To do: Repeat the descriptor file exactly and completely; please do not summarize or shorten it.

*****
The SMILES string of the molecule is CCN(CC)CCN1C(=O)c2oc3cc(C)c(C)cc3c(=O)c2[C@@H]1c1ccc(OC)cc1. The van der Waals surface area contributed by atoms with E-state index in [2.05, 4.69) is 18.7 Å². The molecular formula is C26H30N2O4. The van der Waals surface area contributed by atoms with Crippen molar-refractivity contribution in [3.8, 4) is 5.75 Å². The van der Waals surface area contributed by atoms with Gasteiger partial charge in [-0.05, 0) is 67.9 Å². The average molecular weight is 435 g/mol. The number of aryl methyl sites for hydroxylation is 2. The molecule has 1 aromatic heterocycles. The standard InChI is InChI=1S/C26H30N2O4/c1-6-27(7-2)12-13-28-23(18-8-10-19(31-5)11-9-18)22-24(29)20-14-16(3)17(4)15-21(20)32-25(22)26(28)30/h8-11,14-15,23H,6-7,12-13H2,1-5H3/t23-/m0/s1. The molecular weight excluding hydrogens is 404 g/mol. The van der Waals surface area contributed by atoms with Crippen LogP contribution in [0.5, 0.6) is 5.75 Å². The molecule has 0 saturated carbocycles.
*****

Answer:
The SMILES string of the molecule is CCN(CC)CCN1C(=O)c2oc3cc(C)c(C)cc3c(=O)c2[C@@H]1c1ccc(OC)cc1. The van der Waals surface area contributed by atoms with E-state index in [2.05, 4.69) is 18.7 Å². The molecular formula is C26H30N2O4. The van der Waals surface area contributed by atoms with Crippen molar-refractivity contribution in [3.8, 4) is 5.75 Å². The van der Waals surface area contributed by atoms with Gasteiger partial charge in [-0.05, 0) is 67.9 Å². The average molecular weight is 435 g/mol. The number of aryl methyl sites for hydroxylation is 2. The molecule has 1 aromatic heterocycles. The standard InChI is InChI=1S/C26H30N2O4/c1-6-27(7-2)12-13-28-23(18-8-10-19(31-5)11-9-18)22-24(29)20-14-16(3)17(4)15-21(20)32-25(22)26(28)30/h8-11,14-15,23H,6-7,12-13H2,1-5H3/t23-/m0/s1. The molecular weight excluding hydrogens is 404 g/mol. The van der Waals surface area contributed by atoms with Crippen LogP contribution in [0.5, 0.6) is 5.75 Å². The molecule has 0 saturated carbocycles.